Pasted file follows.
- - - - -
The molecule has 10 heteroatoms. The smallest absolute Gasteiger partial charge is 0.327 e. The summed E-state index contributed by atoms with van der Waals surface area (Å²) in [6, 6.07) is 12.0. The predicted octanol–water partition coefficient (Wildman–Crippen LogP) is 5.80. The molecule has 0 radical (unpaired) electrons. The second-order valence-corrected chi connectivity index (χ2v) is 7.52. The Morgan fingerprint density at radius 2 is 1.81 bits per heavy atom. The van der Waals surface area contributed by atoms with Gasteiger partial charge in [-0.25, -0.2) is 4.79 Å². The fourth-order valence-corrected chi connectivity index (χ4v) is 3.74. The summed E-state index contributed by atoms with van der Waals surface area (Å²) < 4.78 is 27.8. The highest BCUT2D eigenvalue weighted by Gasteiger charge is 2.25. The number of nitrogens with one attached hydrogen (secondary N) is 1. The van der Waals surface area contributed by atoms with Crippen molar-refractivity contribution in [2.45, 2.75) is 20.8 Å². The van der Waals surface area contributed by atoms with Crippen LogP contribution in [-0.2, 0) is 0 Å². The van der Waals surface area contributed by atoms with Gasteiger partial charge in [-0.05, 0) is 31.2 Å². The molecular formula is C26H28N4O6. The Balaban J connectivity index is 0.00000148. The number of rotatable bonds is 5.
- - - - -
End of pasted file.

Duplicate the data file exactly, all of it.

The molecule has 10 heteroatoms. The smallest absolute Gasteiger partial charge is 0.327 e. The summed E-state index contributed by atoms with van der Waals surface area (Å²) in [6, 6.07) is 12.0. The predicted octanol–water partition coefficient (Wildman–Crippen LogP) is 5.80. The molecule has 0 radical (unpaired) electrons. The second-order valence-corrected chi connectivity index (χ2v) is 7.52. The Morgan fingerprint density at radius 2 is 1.81 bits per heavy atom. The van der Waals surface area contributed by atoms with Gasteiger partial charge in [-0.25, -0.2) is 4.79 Å². The fourth-order valence-corrected chi connectivity index (χ4v) is 3.74. The summed E-state index contributed by atoms with van der Waals surface area (Å²) < 4.78 is 27.8. The highest BCUT2D eigenvalue weighted by Gasteiger charge is 2.25. The number of nitrogens with one attached hydrogen (secondary N) is 1. The van der Waals surface area contributed by atoms with Crippen molar-refractivity contribution in [2.45, 2.75) is 20.8 Å². The van der Waals surface area contributed by atoms with Crippen LogP contribution in [-0.2, 0) is 0 Å². The van der Waals surface area contributed by atoms with Gasteiger partial charge in [-0.05, 0) is 31.2 Å². The molecular formula is C26H28N4O6. The Balaban J connectivity index is 0.00000148. The number of rotatable bonds is 5.